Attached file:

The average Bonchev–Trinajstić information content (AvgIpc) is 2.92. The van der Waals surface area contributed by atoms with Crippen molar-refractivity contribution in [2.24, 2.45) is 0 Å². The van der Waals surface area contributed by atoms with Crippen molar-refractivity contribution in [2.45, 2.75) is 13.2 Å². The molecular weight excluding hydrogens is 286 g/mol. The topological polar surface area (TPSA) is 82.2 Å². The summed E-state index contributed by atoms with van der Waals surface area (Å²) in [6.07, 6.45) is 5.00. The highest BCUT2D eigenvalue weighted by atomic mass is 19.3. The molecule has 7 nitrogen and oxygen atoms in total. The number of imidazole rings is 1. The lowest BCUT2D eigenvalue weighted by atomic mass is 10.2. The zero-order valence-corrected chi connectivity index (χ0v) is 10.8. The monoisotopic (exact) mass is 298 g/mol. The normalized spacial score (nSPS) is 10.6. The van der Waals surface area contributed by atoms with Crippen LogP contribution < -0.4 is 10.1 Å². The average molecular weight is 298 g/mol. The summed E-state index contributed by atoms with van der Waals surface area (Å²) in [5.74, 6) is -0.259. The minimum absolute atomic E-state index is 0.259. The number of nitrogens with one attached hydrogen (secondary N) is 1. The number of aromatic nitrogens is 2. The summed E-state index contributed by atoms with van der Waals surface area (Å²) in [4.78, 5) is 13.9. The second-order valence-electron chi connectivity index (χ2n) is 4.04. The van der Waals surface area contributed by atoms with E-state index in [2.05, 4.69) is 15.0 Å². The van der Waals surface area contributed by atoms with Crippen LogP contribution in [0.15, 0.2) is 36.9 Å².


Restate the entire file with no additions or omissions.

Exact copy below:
The average Bonchev–Trinajstić information content (AvgIpc) is 2.92. The van der Waals surface area contributed by atoms with Crippen molar-refractivity contribution in [2.24, 2.45) is 0 Å². The van der Waals surface area contributed by atoms with Crippen molar-refractivity contribution in [2.45, 2.75) is 13.2 Å². The molecular weight excluding hydrogens is 286 g/mol. The topological polar surface area (TPSA) is 82.2 Å². The summed E-state index contributed by atoms with van der Waals surface area (Å²) in [6.07, 6.45) is 5.00. The highest BCUT2D eigenvalue weighted by atomic mass is 19.3. The molecule has 7 nitrogen and oxygen atoms in total. The number of imidazole rings is 1. The lowest BCUT2D eigenvalue weighted by atomic mass is 10.2. The zero-order valence-corrected chi connectivity index (χ0v) is 10.8. The monoisotopic (exact) mass is 298 g/mol. The normalized spacial score (nSPS) is 10.6. The van der Waals surface area contributed by atoms with Crippen LogP contribution < -0.4 is 10.1 Å². The average molecular weight is 298 g/mol. The summed E-state index contributed by atoms with van der Waals surface area (Å²) in [5.74, 6) is -0.259. The minimum absolute atomic E-state index is 0.259. The number of nitrogens with one attached hydrogen (secondary N) is 1. The number of aromatic nitrogens is 2. The summed E-state index contributed by atoms with van der Waals surface area (Å²) in [4.78, 5) is 13.9. The second-order valence-electron chi connectivity index (χ2n) is 4.04. The van der Waals surface area contributed by atoms with E-state index in [2.05, 4.69) is 15.0 Å². The van der Waals surface area contributed by atoms with Crippen LogP contribution in [0.15, 0.2) is 36.9 Å².